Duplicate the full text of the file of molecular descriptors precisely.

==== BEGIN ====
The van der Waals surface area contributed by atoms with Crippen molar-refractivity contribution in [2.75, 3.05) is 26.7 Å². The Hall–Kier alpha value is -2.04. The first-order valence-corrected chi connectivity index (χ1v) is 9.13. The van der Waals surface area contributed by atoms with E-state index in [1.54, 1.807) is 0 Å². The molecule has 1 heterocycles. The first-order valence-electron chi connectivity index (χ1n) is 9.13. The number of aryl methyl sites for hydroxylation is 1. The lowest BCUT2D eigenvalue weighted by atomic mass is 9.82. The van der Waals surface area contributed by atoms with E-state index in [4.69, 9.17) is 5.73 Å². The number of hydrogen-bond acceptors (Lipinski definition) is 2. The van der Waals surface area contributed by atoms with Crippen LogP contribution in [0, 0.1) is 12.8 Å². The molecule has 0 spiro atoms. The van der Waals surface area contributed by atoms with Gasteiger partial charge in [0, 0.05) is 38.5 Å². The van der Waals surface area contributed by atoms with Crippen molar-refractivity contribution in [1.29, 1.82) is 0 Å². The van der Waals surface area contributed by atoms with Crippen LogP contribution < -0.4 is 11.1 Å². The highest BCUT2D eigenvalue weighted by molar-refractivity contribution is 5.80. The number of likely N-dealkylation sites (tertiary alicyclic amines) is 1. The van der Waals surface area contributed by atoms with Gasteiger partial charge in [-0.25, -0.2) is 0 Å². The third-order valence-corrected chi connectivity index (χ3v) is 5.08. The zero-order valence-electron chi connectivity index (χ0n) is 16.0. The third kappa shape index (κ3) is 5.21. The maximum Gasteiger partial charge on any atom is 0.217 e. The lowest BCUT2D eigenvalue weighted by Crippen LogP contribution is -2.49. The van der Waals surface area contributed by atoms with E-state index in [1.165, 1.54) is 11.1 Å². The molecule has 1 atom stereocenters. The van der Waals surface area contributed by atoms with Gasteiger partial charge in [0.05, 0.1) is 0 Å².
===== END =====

The van der Waals surface area contributed by atoms with Crippen molar-refractivity contribution in [2.75, 3.05) is 26.7 Å². The Hall–Kier alpha value is -2.04. The first-order valence-corrected chi connectivity index (χ1v) is 9.13. The van der Waals surface area contributed by atoms with E-state index in [1.54, 1.807) is 0 Å². The molecule has 1 heterocycles. The first-order valence-electron chi connectivity index (χ1n) is 9.13. The number of aryl methyl sites for hydroxylation is 1. The lowest BCUT2D eigenvalue weighted by atomic mass is 9.82. The van der Waals surface area contributed by atoms with E-state index in [4.69, 9.17) is 5.73 Å². The number of hydrogen-bond acceptors (Lipinski definition) is 2. The van der Waals surface area contributed by atoms with Crippen LogP contribution in [0, 0.1) is 12.8 Å². The molecule has 0 spiro atoms. The van der Waals surface area contributed by atoms with Gasteiger partial charge in [0, 0.05) is 38.5 Å². The van der Waals surface area contributed by atoms with Crippen molar-refractivity contribution in [1.29, 1.82) is 0 Å². The van der Waals surface area contributed by atoms with Crippen LogP contribution < -0.4 is 11.1 Å². The highest BCUT2D eigenvalue weighted by molar-refractivity contribution is 5.80. The number of likely N-dealkylation sites (tertiary alicyclic amines) is 1. The van der Waals surface area contributed by atoms with Gasteiger partial charge in [-0.25, -0.2) is 0 Å². The third-order valence-corrected chi connectivity index (χ3v) is 5.08. The zero-order valence-electron chi connectivity index (χ0n) is 16.0. The third kappa shape index (κ3) is 5.21. The maximum Gasteiger partial charge on any atom is 0.217 e. The lowest BCUT2D eigenvalue weighted by Crippen LogP contribution is -2.49. The van der Waals surface area contributed by atoms with E-state index in [1.165, 1.54) is 11.1 Å². The molecule has 1 atom stereocenters. The van der Waals surface area contributed by atoms with Gasteiger partial charge in [0.05, 0.1) is 0 Å².